18' 1" Olympic Trials 2008

18' 1" Olympic Trials 2008

Wednesday, September 12, 2012

Strength in Tragedy, Colorado, Jackie, and Keegan

I have been wanted to write, but my thoughts are scattered, and I have been unsure of the appropriateness of doing so.
Where do I begin? I left my home in California at 4am Wednesday August 29th to catch a flight out of Sacramento to Phoenix, then Phoenix to Minneapolis. Arriving in the afternoon it was strangely comforting being back in Minnesota. Although I left there to pursue a different path, my time there left me with great friendships and memories. With a good night of sleep I woke up early to jump in a truck with my friend and former athlete, who earlier in the week found out that his travel buddy was unable to help him with the 1,000+ mile drive to Pueblo, CO, so I was happy to help him out and assure that he would have a chance to attend one of his favorite competitions. The favor went both ways, as I could not afford to get myself to the meet on my own and the Kreiger family once more, funded my travel to a competition.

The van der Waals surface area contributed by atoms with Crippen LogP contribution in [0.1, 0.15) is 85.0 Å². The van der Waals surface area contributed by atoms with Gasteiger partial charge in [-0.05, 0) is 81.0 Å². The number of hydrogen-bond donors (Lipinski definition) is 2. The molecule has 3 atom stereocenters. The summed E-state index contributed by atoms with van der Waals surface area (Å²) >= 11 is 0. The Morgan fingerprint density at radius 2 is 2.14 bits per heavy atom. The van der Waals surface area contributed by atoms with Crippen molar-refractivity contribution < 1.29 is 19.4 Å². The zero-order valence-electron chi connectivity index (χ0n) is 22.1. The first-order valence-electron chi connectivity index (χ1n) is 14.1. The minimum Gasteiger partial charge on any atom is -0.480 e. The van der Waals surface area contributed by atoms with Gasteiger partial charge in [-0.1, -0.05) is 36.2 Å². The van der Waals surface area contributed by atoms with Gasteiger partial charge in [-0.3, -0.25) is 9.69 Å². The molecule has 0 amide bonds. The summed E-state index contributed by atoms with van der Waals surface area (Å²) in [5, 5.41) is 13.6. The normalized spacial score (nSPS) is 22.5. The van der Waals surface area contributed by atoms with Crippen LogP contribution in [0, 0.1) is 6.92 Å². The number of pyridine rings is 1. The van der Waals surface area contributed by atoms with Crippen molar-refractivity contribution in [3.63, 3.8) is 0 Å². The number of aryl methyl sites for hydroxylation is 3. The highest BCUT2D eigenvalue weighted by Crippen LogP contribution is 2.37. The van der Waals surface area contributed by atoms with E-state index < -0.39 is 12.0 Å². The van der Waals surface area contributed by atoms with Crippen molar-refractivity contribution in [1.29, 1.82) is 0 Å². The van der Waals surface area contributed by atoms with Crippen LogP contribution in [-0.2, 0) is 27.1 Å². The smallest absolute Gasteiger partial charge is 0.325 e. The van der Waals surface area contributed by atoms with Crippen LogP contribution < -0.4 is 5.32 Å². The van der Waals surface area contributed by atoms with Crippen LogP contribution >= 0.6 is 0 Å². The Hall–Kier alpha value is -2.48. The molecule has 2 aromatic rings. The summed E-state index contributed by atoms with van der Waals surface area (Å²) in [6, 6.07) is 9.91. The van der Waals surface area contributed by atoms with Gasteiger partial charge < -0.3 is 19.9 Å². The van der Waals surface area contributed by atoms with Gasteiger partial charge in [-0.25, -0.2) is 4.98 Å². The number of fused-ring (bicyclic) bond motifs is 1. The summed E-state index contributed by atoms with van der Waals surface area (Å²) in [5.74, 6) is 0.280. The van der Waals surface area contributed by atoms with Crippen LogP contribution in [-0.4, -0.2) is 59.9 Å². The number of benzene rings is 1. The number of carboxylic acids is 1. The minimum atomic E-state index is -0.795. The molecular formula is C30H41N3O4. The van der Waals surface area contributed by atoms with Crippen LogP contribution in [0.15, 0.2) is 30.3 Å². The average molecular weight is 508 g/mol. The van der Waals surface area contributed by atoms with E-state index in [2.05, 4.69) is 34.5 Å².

We were making great time to Pueblo. 800+ miles later we arrived in Sterling, CO in 11.5 hours. We grabbed dinner and a hotel room and passed out. Just under 300 miles of driving left I woke up early and did a light workout before hitting the road. When I turned my phone on the first communication that came through was about the passing of my friend of 13 years, former teammate for my entire college career, post-collegiate teammate, and former Coworker during my time on the coaching staff of Idaho State. I’m not sure how to describe how I felt from there, helpless I guess. I knew my Idaho family was in a great deal of pain, and I couldn’t get to them. I was in the middle of the country on my way to a competition in someone else’s vehicle, carrying out a commitment I had no intention of backing out on. It was 7am, I had two beers left in a 6 pack and still in my workout clothes, covered in sweat, I set my phone down, carried them out to the deck of the hotel poured out the first drink and held them to the sky as tears began pouring down my face. That was the last time I got to have a drink with one of my favorite drinking buddies. As I sat there in silence I told myself that those would be the last tears I shed until I arrived in Pocatello. A large group of ISU athletes was already waiting in Pueblo, and we still had an event to attend.